Despite a collective howl of protest from parents, teachers, administrators and education academics, New York City Mayor Michael Bloomberg muscled through a plan to prevent the promotion of third graders who score at the lowest level of New York City's reading and math assessments. Research has shown mixed results for retention, but Bloomberg and NYC schools Chancellor Joel Klein say their plan addresses the weaknesses found in other retention initiatives.
Social promotion has made headlines around the country this year. In Georgia, a 2001 law that goes into effect this year requires third graders who don't pass the state's reading exam to either be held back or placed in a transitional class. Chicago implemented a similar plan in 1996. And in April the Consortium on Chicago Schools Research released study findings of "no substantial positive or negative effects of retention two years out" for third graders as well as increased special education placements for retained students and increased dropout rates for those retained in eighth grade.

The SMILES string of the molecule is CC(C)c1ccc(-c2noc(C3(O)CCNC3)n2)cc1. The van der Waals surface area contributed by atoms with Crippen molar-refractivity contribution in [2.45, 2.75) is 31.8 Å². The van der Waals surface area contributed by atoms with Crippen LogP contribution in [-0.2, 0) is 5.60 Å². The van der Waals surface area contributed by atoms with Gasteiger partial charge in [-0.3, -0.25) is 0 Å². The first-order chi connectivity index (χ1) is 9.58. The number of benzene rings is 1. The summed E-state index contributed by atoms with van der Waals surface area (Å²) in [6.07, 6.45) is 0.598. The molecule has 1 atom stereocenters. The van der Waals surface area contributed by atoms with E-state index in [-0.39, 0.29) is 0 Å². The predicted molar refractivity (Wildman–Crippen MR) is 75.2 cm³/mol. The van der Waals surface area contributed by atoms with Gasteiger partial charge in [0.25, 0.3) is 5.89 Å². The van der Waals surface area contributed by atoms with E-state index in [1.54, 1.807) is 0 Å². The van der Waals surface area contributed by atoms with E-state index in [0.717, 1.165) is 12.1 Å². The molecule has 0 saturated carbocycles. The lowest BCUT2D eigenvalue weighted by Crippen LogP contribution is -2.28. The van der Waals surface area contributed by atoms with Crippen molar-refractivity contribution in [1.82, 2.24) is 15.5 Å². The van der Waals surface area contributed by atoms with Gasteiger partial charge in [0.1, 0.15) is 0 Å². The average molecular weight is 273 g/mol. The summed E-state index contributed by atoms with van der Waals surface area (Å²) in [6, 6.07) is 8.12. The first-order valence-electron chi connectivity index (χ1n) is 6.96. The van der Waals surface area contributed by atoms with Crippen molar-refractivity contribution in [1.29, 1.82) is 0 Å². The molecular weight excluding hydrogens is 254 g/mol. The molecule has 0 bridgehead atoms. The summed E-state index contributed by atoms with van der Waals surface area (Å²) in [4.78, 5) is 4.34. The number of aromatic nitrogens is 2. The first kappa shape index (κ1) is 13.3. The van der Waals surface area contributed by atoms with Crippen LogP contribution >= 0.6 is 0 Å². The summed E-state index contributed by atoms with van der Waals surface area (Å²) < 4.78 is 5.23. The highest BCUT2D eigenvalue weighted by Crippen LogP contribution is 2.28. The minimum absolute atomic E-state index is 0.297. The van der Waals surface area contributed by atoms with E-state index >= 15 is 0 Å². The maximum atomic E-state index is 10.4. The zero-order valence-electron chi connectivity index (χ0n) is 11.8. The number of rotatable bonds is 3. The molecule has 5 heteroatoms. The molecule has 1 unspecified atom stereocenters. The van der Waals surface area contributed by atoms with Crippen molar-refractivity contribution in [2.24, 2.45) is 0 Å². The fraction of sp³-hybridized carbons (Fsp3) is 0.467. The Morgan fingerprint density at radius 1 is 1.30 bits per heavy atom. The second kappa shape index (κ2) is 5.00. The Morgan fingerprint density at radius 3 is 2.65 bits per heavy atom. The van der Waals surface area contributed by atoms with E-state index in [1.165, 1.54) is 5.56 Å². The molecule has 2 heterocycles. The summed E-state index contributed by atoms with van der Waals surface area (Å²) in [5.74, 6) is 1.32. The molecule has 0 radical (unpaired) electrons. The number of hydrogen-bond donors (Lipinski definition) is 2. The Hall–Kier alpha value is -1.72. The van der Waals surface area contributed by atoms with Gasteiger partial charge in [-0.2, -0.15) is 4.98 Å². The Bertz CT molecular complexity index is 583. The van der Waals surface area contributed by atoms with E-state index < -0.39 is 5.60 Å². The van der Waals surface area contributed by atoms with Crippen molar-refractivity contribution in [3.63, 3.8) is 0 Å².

But, there are other numbers in Chicago to be considered. Overall test scores have risen in the city during the last eight years, attendance is up and the dropout rate is down. Some teachers have publicly called the program a success.
Bloomberg and Klein say their effort will dramatically increase the support given students who fail. Test results for 2004 aren't in yet, but before the tests some 30,000 NYC third graders were given intensive remedial attention, including after school tutoring, breakfast tutoring and small group tutoring …